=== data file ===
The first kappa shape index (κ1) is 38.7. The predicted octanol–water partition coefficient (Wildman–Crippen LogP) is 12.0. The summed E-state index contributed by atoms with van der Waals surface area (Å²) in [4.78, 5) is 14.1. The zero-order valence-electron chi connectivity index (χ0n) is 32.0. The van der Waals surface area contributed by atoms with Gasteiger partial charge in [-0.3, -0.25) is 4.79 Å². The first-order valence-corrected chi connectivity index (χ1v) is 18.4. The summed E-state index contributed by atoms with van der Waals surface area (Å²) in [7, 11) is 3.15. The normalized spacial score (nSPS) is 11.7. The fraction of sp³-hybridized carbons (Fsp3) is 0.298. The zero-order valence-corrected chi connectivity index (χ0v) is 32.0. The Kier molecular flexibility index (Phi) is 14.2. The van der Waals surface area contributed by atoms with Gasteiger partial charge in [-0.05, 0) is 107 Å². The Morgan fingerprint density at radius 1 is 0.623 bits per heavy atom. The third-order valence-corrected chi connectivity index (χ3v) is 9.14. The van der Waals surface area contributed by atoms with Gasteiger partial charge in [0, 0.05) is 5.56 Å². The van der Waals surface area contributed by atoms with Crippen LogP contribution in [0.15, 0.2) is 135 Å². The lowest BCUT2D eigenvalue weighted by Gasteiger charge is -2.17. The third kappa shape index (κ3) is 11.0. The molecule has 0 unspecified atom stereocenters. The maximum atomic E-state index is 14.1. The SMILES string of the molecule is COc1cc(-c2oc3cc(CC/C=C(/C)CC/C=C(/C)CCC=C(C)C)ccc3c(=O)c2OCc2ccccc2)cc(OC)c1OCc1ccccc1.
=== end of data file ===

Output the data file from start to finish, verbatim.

The first kappa shape index (κ1) is 38.7. The predicted octanol–water partition coefficient (Wildman–Crippen LogP) is 12.0. The summed E-state index contributed by atoms with van der Waals surface area (Å²) in [4.78, 5) is 14.1. The zero-order valence-electron chi connectivity index (χ0n) is 32.0. The van der Waals surface area contributed by atoms with Gasteiger partial charge in [-0.3, -0.25) is 4.79 Å². The first-order valence-corrected chi connectivity index (χ1v) is 18.4. The summed E-state index contributed by atoms with van der Waals surface area (Å²) in [7, 11) is 3.15. The normalized spacial score (nSPS) is 11.7. The fraction of sp³-hybridized carbons (Fsp3) is 0.298. The zero-order valence-corrected chi connectivity index (χ0v) is 32.0. The Kier molecular flexibility index (Phi) is 14.2. The van der Waals surface area contributed by atoms with Gasteiger partial charge in [-0.05, 0) is 107 Å². The Morgan fingerprint density at radius 1 is 0.623 bits per heavy atom. The third-order valence-corrected chi connectivity index (χ3v) is 9.14. The van der Waals surface area contributed by atoms with Gasteiger partial charge in [0, 0.05) is 5.56 Å². The van der Waals surface area contributed by atoms with Crippen LogP contribution in [0.15, 0.2) is 135 Å². The lowest BCUT2D eigenvalue weighted by Gasteiger charge is -2.17. The third kappa shape index (κ3) is 11.0. The molecule has 0 unspecified atom stereocenters. The maximum atomic E-state index is 14.1. The SMILES string of the molecule is COc1cc(-c2oc3cc(CC/C=C(/C)CC/C=C(/C)CCC=C(C)C)ccc3c(=O)c2OCc2ccccc2)cc(OC)c1OCc1ccccc1.